stop water from reaching the ocean, vote Trump, because it's for the little tiny fishes

Will Trumpian domestic terror’s “strategy of tension” for the next decade ultimately be predicated upon the little tiny fishes, or the strawberries, or the tow target.

“California is gonna have to ration water. You wanna know why? Because they send millions of gallons of water out to sea, out to the Pacific. Because they want to take care of certain little tiny fish, that aren't doing very well without water.”

x

Image

Image

x

Proud Boys, stand back and stand by,” President Donald Trump told his supporters in the far-right street-fighting group from his podium at the first 2020 presidential debate. “Somebody’s got to do something about antifa and the left.” Four years into the Trump era, Americans have struggled to habituate themselves to the persistent presence of armed paramilitaries at demonstrations and flashes of lethal political violence. What do these hard men herald for our political life? Are they stormtroopers waiting for Trump’s signal to hasten the transition from autocratic attempt to autocratic breakthrough and the final demise of American democracy, as some liberals fear? Or are they a sideshow of confused, lonely men acting out fantasies with semi-automatic rifles?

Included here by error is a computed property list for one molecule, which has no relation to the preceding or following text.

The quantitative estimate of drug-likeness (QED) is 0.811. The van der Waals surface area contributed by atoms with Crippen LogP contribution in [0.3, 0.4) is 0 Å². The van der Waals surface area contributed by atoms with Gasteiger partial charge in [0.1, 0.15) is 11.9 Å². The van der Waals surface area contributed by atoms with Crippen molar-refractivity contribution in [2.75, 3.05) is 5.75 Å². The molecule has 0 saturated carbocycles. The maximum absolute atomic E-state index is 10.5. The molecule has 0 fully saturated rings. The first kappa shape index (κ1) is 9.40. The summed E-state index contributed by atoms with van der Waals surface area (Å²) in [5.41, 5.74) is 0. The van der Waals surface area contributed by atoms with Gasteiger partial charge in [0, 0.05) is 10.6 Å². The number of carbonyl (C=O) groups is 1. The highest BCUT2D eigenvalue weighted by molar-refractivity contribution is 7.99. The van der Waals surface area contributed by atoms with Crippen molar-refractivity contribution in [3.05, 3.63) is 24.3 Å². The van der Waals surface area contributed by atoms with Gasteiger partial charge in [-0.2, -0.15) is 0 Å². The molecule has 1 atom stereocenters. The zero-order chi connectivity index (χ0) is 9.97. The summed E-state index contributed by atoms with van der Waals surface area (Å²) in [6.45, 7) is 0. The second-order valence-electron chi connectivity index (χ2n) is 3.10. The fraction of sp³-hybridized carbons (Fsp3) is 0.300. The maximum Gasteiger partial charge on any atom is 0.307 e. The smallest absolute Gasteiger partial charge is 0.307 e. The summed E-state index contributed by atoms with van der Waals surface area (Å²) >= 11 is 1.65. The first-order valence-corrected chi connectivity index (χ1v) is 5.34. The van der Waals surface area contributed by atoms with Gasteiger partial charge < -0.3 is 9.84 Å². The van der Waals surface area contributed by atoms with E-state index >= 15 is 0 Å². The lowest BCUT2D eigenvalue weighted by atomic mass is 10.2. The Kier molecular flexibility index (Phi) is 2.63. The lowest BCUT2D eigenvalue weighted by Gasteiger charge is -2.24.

Both hyperventilating over paramilitary fantasists and laughing off potential death squads miss the mark. The whiff of putsch may be more pungent than feels comfortable at the moment, but the far-right’s window for an extra-legal takeover remains quite narrow, especially if polls hold and Biden wins by a healthy margin. At the same time, American politics really has been destabilized by political violence, overwhelmingly perpetrated by the extreme right. But if the United States is heading into an era of fear and violence, it won’t be the first time this has happened in a democracy—or even the first time this has happened in America itself.

If proud boys and vigilantes can’t pull off a coordinated drive for power, they may opt for a time-honored approach in democratic politics: the “strategy of tension.” In a paper published this spring, University of Winchester criminologists Matt Clement and Vincenzo Scalia defined the strategy of tension as a political method of “state crime,” designed to produce “a climate of fear within communities. [Strategies of tension] employ deceit, threats, and acts of violence in order to maintain control across society through fear of the consequences of challenging the government of the day.”

foreignpolicy.com/…

x

x

— Jonathan Reiner (@JReinerMD) October 12, 2020

x

— Trump Voter 🇺🇸 (@TrumpVoterWTF) October 12, 2020

x

— Nicole Sganga (@NicoleSganga) October 12, 2020

x

— Aaron Rupar (@atrupar) October 12, 2020

— Keith Olbermann (@KeithOlbermann) October 12, 2020

x

— Keith Olbermann (@KeithOlbermann) October 12, 2020

x

— Robert Young Pelton (@RYP__) October 12, 2020

x

— Daniel Bessner (@dbessner) October 12, 2020

<

p class=”is-empty-p”>